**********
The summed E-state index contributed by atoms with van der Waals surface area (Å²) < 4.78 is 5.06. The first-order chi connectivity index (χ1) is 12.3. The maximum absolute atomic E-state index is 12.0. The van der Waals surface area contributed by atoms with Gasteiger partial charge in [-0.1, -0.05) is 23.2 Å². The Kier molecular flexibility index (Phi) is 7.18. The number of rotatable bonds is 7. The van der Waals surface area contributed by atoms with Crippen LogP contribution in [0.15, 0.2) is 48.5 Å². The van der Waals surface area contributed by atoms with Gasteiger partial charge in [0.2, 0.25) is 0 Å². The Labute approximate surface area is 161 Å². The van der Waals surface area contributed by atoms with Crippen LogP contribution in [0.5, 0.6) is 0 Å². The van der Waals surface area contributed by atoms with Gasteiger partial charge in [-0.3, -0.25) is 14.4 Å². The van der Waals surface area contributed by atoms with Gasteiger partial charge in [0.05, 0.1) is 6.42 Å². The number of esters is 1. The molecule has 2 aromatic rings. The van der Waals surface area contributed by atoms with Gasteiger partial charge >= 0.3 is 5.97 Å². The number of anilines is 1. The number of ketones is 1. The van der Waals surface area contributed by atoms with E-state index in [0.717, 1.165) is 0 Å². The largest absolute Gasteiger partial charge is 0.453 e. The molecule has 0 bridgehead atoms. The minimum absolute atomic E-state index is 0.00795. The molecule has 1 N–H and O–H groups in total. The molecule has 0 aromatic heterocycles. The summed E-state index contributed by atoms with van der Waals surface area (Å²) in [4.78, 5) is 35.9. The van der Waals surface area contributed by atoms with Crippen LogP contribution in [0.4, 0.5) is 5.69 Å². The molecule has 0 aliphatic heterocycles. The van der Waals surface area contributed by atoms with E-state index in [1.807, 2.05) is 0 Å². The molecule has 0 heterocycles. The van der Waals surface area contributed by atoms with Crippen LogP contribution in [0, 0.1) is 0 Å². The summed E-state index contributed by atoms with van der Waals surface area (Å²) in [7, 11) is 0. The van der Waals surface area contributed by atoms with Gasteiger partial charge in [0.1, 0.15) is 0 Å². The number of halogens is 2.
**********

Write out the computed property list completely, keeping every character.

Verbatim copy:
The summed E-state index contributed by atoms with van der Waals surface area (Å²) < 4.78 is 5.06. The first-order chi connectivity index (χ1) is 12.3. The maximum absolute atomic E-state index is 12.0. The van der Waals surface area contributed by atoms with Gasteiger partial charge in [-0.1, -0.05) is 23.2 Å². The Kier molecular flexibility index (Phi) is 7.18. The number of rotatable bonds is 7. The van der Waals surface area contributed by atoms with Crippen LogP contribution in [0.15, 0.2) is 48.5 Å². The van der Waals surface area contributed by atoms with Gasteiger partial charge in [0.2, 0.25) is 0 Å². The Labute approximate surface area is 161 Å². The van der Waals surface area contributed by atoms with Crippen LogP contribution in [0.5, 0.6) is 0 Å². The van der Waals surface area contributed by atoms with Gasteiger partial charge in [-0.3, -0.25) is 14.4 Å². The van der Waals surface area contributed by atoms with Gasteiger partial charge in [0.05, 0.1) is 6.42 Å². The number of esters is 1. The molecule has 2 aromatic rings. The van der Waals surface area contributed by atoms with Gasteiger partial charge >= 0.3 is 5.97 Å². The number of anilines is 1. The number of ketones is 1. The van der Waals surface area contributed by atoms with E-state index in [0.717, 1.165) is 0 Å². The largest absolute Gasteiger partial charge is 0.453 e. The molecule has 0 bridgehead atoms. The minimum absolute atomic E-state index is 0.00795. The molecule has 1 N–H and O–H groups in total. The molecule has 0 aromatic heterocycles. The summed E-state index contributed by atoms with van der Waals surface area (Å²) in [4.78, 5) is 35.9. The van der Waals surface area contributed by atoms with Crippen LogP contribution in [0.4, 0.5) is 5.69 Å². The molecule has 0 aliphatic heterocycles. The van der Waals surface area contributed by atoms with E-state index in [1.807, 2.05) is 0 Å². The molecule has 0 heterocycles. The van der Waals surface area contributed by atoms with Crippen LogP contribution in [0, 0.1) is 0 Å². The summed E-state index contributed by atoms with van der Waals surface area (Å²) in [7, 11) is 0. The van der Waals surface area contributed by atoms with Gasteiger partial charge in [0.1, 0.15) is 0 Å². The number of halogens is 2.